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Posted: 2006/02/06 by: John Grochowski. Slots, Online slots gambling advice.
As I walked through a casino not long ago, an older woman approached. She introduced herself as Marie, a longtime reader, and said she had one question: �Which are better, video slots or regular slots?'' I laughed, and said I assumed that by regular slots,'' she meant three-reel-spinning games.
“That's right,'' she said. Which is better?''

That depends on what you want out of a slot machine.

“I want to win, of course!''

Ah, the old bottom line. That's what everybody wants. The question is whether you want a lot of small wins to extend your playing time, or whether you'd rather take your chances on a large jackpot.

She smiled. “Can't I have both?''

That would be nice. I'd like a machine myself that on a small investment lets me play and play until the jackpot comes. But the casinos need to make a profit, so there are tradeoffs. Usually, games that give you frequent small payoffs will either have smaller or less frequent big jackpots, and games that give more frequent large jackpots will give many fewer small pays, leading to long cold streaks.

“Video games seem to pay off more often. But they take so many coins I give it right back.''

Five-reel video games don't just seem to pay off more often, they do. No one would bet
25, 45, 90 or 180 coins at a time if they were having 20- or 30-spin losing streaks as often occur on reel-spinning slots. Players need to have a good portion of those wagers coming back just to stay in action.

The percentage of spins that result in some return to the player is called the “hit frequency.'' Hit frequencies on video slots are very high. Forty percent is not unusual, and some games have hit frequencies in excess of 50 percent.

“And three-reel slots?''

There's some variation, but hit frequencies on reel-spinners are nearly always are in the teens, often in the low teens.

“That sounds better for the five-reel games.''

Yes, but keep in mind that on video slots, many of those frequent paybacks are smaller than the bet--wager 45 coins, get back 27; wager 45, get back 9. On reel-spinning slots, most returns are larger then the bet. And then there's the matter of volatility.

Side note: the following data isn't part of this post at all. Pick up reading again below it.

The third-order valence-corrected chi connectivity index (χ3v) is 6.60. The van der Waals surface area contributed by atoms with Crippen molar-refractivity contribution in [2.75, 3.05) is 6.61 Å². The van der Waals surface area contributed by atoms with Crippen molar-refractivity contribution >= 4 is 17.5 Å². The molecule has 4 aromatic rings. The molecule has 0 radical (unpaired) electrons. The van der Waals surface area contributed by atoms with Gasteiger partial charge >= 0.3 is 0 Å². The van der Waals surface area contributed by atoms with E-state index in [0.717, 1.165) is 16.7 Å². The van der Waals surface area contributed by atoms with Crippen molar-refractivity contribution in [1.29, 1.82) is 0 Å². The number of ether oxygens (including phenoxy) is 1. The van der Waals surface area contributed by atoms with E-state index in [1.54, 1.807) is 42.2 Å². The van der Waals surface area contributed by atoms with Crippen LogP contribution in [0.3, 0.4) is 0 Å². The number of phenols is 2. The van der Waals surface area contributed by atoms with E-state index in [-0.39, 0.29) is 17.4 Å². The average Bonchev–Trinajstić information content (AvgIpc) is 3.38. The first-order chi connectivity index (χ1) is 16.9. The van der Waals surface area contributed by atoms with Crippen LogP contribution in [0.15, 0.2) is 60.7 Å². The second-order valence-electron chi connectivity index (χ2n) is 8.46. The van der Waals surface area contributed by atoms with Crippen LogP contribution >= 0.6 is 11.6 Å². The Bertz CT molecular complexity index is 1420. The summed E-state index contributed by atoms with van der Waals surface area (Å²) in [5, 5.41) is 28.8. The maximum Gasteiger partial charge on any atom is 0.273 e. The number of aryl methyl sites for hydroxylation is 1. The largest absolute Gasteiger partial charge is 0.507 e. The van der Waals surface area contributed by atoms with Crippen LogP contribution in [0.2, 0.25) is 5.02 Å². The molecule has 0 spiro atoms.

“What's that?''

To put it simply, it's the chance that any individual result will vary greatly from the average. A game that ties up more of its long-term payback in fewer, bigger wins is said to be more volatile than a game that puts most of its payback into smaller hits.

“Is volatility a good thing or a bad thing?''

That depends on what you want out of a game. If you want your wins to return more than your wager, along with a fighting chance at a good-sized jackpot, and are willing to expect that more often than not you're going to lose--sometimes rapidly--then you want more volatility.

"Three-reel games must have more volatility.''

Right. Even within three-reel-spinning games, there's quite a lot of variation in volatility. Some tie up more of their payback in progressive jackpots so large that it can be months between hits. You can lose for months on end, or win a year's salary or more on one spin. Now THAT's volatile.

Others have smaller jackpots designed for more frequent hits. When you see a dollar slot machine with a $1,000 top jackpot, you know it's less volatile than the big jackpot games, but still more volatile than most video slots.

“Does that mean I have a better chance of a $1,000 jackpot on one of those three-reel games than on a five-reel video slot?"

For a comparable investment, yes. Let's say you bet 45 coins at a time on a nickel five-reel slot. That's $2.25 per play, in between the $2 or $3 bets that are the most common maximum bets on dollar reel-spinners. But the comparable bet size does not bring you a comparable chance at a $1,000 jackpot. It takes 20,000 nickels to make $1,000. How often do you see jackpots of 20,000 coins? A dollar three-reel-spinning slot --- and�� remember, if you bet two or three dollars, your bet size is comparable to betting 45 nickels ($2.25) --- with a top jackpot of $1,000 is likely to pay that jackpot once every few thousand spins, but a video slot will pay as much as 20,000 coins only once in tens of thousands, if not hundreds of thousands, of plays.

“So are three reels better?''

I have to go right back to the beginning here, and say that it depends on what you want out of the game. The strength of five-reel video slots is that they allow players a longer time on device through a high hit frequency, as well as use of lengthy bonus rounds. Three-reel slots, on the other hand, give the player a better shot at a large, or large-ish, jackpot, but can take your money rapidly.

Which is better? Take your pick.

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